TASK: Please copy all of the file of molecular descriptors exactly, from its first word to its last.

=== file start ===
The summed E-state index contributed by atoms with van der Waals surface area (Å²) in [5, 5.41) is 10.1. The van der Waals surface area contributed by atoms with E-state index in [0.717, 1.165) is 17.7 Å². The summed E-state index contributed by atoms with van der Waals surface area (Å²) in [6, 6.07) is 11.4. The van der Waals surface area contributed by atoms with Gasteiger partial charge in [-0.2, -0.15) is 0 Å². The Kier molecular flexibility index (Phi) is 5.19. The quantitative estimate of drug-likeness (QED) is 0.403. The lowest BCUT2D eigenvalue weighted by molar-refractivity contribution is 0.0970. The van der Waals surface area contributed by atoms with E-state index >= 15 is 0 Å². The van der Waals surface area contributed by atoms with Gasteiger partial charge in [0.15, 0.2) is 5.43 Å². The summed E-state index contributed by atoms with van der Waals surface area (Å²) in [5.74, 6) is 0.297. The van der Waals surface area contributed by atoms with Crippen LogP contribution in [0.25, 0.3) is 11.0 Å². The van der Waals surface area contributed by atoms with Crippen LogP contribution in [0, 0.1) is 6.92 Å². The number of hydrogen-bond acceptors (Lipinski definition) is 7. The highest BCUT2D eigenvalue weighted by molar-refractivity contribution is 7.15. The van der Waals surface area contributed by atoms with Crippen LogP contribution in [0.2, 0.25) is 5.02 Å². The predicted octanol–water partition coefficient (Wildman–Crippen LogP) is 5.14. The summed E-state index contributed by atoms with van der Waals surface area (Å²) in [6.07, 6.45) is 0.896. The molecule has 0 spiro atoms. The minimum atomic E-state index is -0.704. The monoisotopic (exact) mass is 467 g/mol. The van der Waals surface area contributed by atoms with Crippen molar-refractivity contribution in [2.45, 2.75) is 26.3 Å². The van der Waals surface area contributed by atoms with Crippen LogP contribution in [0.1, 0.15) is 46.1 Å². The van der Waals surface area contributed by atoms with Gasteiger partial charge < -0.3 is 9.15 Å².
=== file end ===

The summed E-state index contributed by atoms with van der Waals surface area (Å²) in [5, 5.41) is 10.1. The van der Waals surface area contributed by atoms with E-state index in [0.717, 1.165) is 17.7 Å². The summed E-state index contributed by atoms with van der Waals surface area (Å²) in [6, 6.07) is 11.4. The van der Waals surface area contributed by atoms with Gasteiger partial charge in [-0.2, -0.15) is 0 Å². The Kier molecular flexibility index (Phi) is 5.19. The quantitative estimate of drug-likeness (QED) is 0.403. The lowest BCUT2D eigenvalue weighted by molar-refractivity contribution is 0.0970. The van der Waals surface area contributed by atoms with E-state index >= 15 is 0 Å². The van der Waals surface area contributed by atoms with Gasteiger partial charge in [0.15, 0.2) is 5.43 Å². The summed E-state index contributed by atoms with van der Waals surface area (Å²) in [5.74, 6) is 0.297. The van der Waals surface area contributed by atoms with Crippen LogP contribution in [0.25, 0.3) is 11.0 Å². The van der Waals surface area contributed by atoms with Crippen LogP contribution in [0, 0.1) is 6.92 Å². The number of hydrogen-bond acceptors (Lipinski definition) is 7. The highest BCUT2D eigenvalue weighted by molar-refractivity contribution is 7.15. The van der Waals surface area contributed by atoms with Crippen LogP contribution in [0.2, 0.25) is 5.02 Å². The predicted octanol–water partition coefficient (Wildman–Crippen LogP) is 5.14. The summed E-state index contributed by atoms with van der Waals surface area (Å²) in [6.07, 6.45) is 0.896. The molecule has 0 spiro atoms. The minimum atomic E-state index is -0.704. The monoisotopic (exact) mass is 467 g/mol. The van der Waals surface area contributed by atoms with Crippen molar-refractivity contribution in [2.45, 2.75) is 26.3 Å². The van der Waals surface area contributed by atoms with Crippen LogP contribution in [0.1, 0.15) is 46.1 Å². The van der Waals surface area contributed by atoms with Gasteiger partial charge < -0.3 is 9.15 Å².